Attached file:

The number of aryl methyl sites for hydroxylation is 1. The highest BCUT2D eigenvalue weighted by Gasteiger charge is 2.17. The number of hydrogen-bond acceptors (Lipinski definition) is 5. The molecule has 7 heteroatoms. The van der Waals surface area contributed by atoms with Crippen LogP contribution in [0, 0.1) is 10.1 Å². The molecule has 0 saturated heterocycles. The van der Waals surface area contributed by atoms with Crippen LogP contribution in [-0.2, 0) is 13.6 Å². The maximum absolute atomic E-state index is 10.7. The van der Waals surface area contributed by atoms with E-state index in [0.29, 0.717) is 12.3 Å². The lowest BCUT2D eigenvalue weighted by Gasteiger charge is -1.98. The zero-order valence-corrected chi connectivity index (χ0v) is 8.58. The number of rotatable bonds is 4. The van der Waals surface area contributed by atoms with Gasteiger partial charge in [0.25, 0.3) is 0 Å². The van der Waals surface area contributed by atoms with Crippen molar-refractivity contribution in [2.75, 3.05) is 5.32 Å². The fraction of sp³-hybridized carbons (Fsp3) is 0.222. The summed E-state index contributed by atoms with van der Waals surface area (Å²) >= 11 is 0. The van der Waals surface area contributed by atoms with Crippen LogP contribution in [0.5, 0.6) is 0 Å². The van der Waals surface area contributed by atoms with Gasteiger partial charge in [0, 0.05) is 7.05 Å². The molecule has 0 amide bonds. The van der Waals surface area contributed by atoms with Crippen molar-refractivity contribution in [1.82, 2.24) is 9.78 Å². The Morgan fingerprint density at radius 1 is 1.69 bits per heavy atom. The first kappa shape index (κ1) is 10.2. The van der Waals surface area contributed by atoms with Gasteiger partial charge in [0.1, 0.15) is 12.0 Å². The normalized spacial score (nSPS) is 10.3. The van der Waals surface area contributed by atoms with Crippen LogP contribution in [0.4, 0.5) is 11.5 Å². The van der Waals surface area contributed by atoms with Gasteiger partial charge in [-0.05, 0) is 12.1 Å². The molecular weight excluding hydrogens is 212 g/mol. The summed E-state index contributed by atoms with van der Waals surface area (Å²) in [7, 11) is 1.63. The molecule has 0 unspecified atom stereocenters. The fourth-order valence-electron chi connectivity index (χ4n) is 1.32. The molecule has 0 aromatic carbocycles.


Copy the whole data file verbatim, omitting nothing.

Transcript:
The number of aryl methyl sites for hydroxylation is 1. The highest BCUT2D eigenvalue weighted by Gasteiger charge is 2.17. The number of hydrogen-bond acceptors (Lipinski definition) is 5. The molecule has 7 heteroatoms. The van der Waals surface area contributed by atoms with Crippen LogP contribution in [0, 0.1) is 10.1 Å². The molecule has 0 saturated heterocycles. The van der Waals surface area contributed by atoms with Crippen LogP contribution in [-0.2, 0) is 13.6 Å². The maximum absolute atomic E-state index is 10.7. The van der Waals surface area contributed by atoms with E-state index in [0.29, 0.717) is 12.3 Å². The lowest BCUT2D eigenvalue weighted by Gasteiger charge is -1.98. The zero-order valence-corrected chi connectivity index (χ0v) is 8.58. The number of rotatable bonds is 4. The van der Waals surface area contributed by atoms with Gasteiger partial charge in [0.25, 0.3) is 0 Å². The van der Waals surface area contributed by atoms with Crippen molar-refractivity contribution in [2.75, 3.05) is 5.32 Å². The fraction of sp³-hybridized carbons (Fsp3) is 0.222. The summed E-state index contributed by atoms with van der Waals surface area (Å²) >= 11 is 0. The van der Waals surface area contributed by atoms with Crippen LogP contribution in [0.5, 0.6) is 0 Å². The van der Waals surface area contributed by atoms with Gasteiger partial charge in [0, 0.05) is 7.05 Å². The molecule has 0 amide bonds. The van der Waals surface area contributed by atoms with Crippen molar-refractivity contribution in [1.82, 2.24) is 9.78 Å². The Morgan fingerprint density at radius 1 is 1.69 bits per heavy atom. The first kappa shape index (κ1) is 10.2. The van der Waals surface area contributed by atoms with Gasteiger partial charge in [0.1, 0.15) is 12.0 Å². The normalized spacial score (nSPS) is 10.3. The van der Waals surface area contributed by atoms with Crippen LogP contribution in [0.4, 0.5) is 11.5 Å². The van der Waals surface area contributed by atoms with Gasteiger partial charge in [-0.05, 0) is 12.1 Å². The molecular weight excluding hydrogens is 212 g/mol. The summed E-state index contributed by atoms with van der Waals surface area (Å²) in [7, 11) is 1.63. The molecule has 0 unspecified atom stereocenters. The fourth-order valence-electron chi connectivity index (χ4n) is 1.32. The molecule has 0 aromatic carbocycles.